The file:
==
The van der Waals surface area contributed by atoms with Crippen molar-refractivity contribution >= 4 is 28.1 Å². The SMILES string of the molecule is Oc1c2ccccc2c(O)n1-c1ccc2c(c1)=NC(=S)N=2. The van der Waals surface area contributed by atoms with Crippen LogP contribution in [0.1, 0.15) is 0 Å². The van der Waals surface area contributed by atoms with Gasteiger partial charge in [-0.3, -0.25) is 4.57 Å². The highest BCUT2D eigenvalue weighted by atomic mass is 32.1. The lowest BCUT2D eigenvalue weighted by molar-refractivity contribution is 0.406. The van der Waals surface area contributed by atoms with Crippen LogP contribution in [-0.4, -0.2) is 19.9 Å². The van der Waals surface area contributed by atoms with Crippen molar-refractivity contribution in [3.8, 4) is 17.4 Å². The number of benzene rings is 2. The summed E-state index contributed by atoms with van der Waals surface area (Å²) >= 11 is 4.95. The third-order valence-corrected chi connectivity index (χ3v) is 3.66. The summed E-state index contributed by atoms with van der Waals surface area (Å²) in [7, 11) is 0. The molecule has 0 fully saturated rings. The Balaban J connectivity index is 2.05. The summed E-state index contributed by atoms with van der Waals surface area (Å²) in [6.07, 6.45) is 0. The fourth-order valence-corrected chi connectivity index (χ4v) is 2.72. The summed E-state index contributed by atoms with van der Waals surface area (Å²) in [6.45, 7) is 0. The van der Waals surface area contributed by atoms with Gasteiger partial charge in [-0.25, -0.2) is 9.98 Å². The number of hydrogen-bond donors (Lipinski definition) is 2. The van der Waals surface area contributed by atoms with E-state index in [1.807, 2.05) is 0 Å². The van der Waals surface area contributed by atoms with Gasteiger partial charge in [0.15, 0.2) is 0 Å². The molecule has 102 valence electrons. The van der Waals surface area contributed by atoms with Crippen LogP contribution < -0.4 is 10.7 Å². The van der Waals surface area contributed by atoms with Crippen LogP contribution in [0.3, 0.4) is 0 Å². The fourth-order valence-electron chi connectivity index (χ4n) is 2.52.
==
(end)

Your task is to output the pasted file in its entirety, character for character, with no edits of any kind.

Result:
The van der Waals surface area contributed by atoms with Crippen molar-refractivity contribution >= 4 is 28.1 Å². The SMILES string of the molecule is Oc1c2ccccc2c(O)n1-c1ccc2c(c1)=NC(=S)N=2. The van der Waals surface area contributed by atoms with Crippen LogP contribution in [0.1, 0.15) is 0 Å². The van der Waals surface area contributed by atoms with Gasteiger partial charge in [-0.3, -0.25) is 4.57 Å². The highest BCUT2D eigenvalue weighted by atomic mass is 32.1. The lowest BCUT2D eigenvalue weighted by molar-refractivity contribution is 0.406. The van der Waals surface area contributed by atoms with Crippen LogP contribution in [-0.4, -0.2) is 19.9 Å². The van der Waals surface area contributed by atoms with Crippen molar-refractivity contribution in [3.8, 4) is 17.4 Å². The number of benzene rings is 2. The summed E-state index contributed by atoms with van der Waals surface area (Å²) >= 11 is 4.95. The third-order valence-corrected chi connectivity index (χ3v) is 3.66. The summed E-state index contributed by atoms with van der Waals surface area (Å²) in [7, 11) is 0. The molecule has 0 fully saturated rings. The Balaban J connectivity index is 2.05. The summed E-state index contributed by atoms with van der Waals surface area (Å²) in [6.07, 6.45) is 0. The fourth-order valence-corrected chi connectivity index (χ4v) is 2.72. The summed E-state index contributed by atoms with van der Waals surface area (Å²) in [6.45, 7) is 0. The van der Waals surface area contributed by atoms with Gasteiger partial charge in [-0.25, -0.2) is 9.98 Å². The number of hydrogen-bond donors (Lipinski definition) is 2. The van der Waals surface area contributed by atoms with E-state index in [1.807, 2.05) is 0 Å². The van der Waals surface area contributed by atoms with Gasteiger partial charge in [0.15, 0.2) is 0 Å². The molecule has 102 valence electrons. The van der Waals surface area contributed by atoms with Crippen LogP contribution < -0.4 is 10.7 Å². The van der Waals surface area contributed by atoms with Crippen LogP contribution in [0.3, 0.4) is 0 Å². The fourth-order valence-electron chi connectivity index (χ4n) is 2.52.